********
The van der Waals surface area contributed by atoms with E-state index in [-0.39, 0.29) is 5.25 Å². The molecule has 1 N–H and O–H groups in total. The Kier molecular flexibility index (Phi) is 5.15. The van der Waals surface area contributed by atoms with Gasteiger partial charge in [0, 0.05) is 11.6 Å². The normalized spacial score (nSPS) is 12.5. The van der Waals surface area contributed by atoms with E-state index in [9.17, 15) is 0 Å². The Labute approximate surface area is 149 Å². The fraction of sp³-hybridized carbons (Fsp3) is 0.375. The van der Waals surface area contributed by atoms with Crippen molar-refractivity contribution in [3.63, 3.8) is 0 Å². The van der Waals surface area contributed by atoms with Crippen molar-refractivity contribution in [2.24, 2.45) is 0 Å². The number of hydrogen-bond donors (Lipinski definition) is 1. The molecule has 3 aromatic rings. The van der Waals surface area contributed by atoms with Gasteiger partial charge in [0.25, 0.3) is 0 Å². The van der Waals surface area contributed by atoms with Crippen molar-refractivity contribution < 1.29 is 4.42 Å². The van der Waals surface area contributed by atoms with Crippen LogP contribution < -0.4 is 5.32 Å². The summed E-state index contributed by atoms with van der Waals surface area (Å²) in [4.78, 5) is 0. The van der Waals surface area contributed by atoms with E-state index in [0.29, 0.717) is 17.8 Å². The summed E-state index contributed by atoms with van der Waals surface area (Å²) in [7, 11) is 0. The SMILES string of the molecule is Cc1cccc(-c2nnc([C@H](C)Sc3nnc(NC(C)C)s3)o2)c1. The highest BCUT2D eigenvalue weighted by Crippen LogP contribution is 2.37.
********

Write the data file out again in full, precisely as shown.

The van der Waals surface area contributed by atoms with E-state index in [-0.39, 0.29) is 5.25 Å². The molecule has 1 N–H and O–H groups in total. The Kier molecular flexibility index (Phi) is 5.15. The van der Waals surface area contributed by atoms with Gasteiger partial charge in [0, 0.05) is 11.6 Å². The normalized spacial score (nSPS) is 12.5. The van der Waals surface area contributed by atoms with E-state index in [9.17, 15) is 0 Å². The Labute approximate surface area is 149 Å². The fraction of sp³-hybridized carbons (Fsp3) is 0.375. The van der Waals surface area contributed by atoms with Crippen molar-refractivity contribution in [3.63, 3.8) is 0 Å². The van der Waals surface area contributed by atoms with Crippen molar-refractivity contribution in [2.24, 2.45) is 0 Å². The number of hydrogen-bond donors (Lipinski definition) is 1. The molecule has 3 aromatic rings. The van der Waals surface area contributed by atoms with Gasteiger partial charge in [0.25, 0.3) is 0 Å². The van der Waals surface area contributed by atoms with Crippen molar-refractivity contribution < 1.29 is 4.42 Å². The van der Waals surface area contributed by atoms with Crippen LogP contribution < -0.4 is 5.32 Å². The summed E-state index contributed by atoms with van der Waals surface area (Å²) in [4.78, 5) is 0. The van der Waals surface area contributed by atoms with E-state index in [0.29, 0.717) is 17.8 Å². The summed E-state index contributed by atoms with van der Waals surface area (Å²) in [7, 11) is 0. The SMILES string of the molecule is Cc1cccc(-c2nnc([C@H](C)Sc3nnc(NC(C)C)s3)o2)c1. The highest BCUT2D eigenvalue weighted by Crippen LogP contribution is 2.37.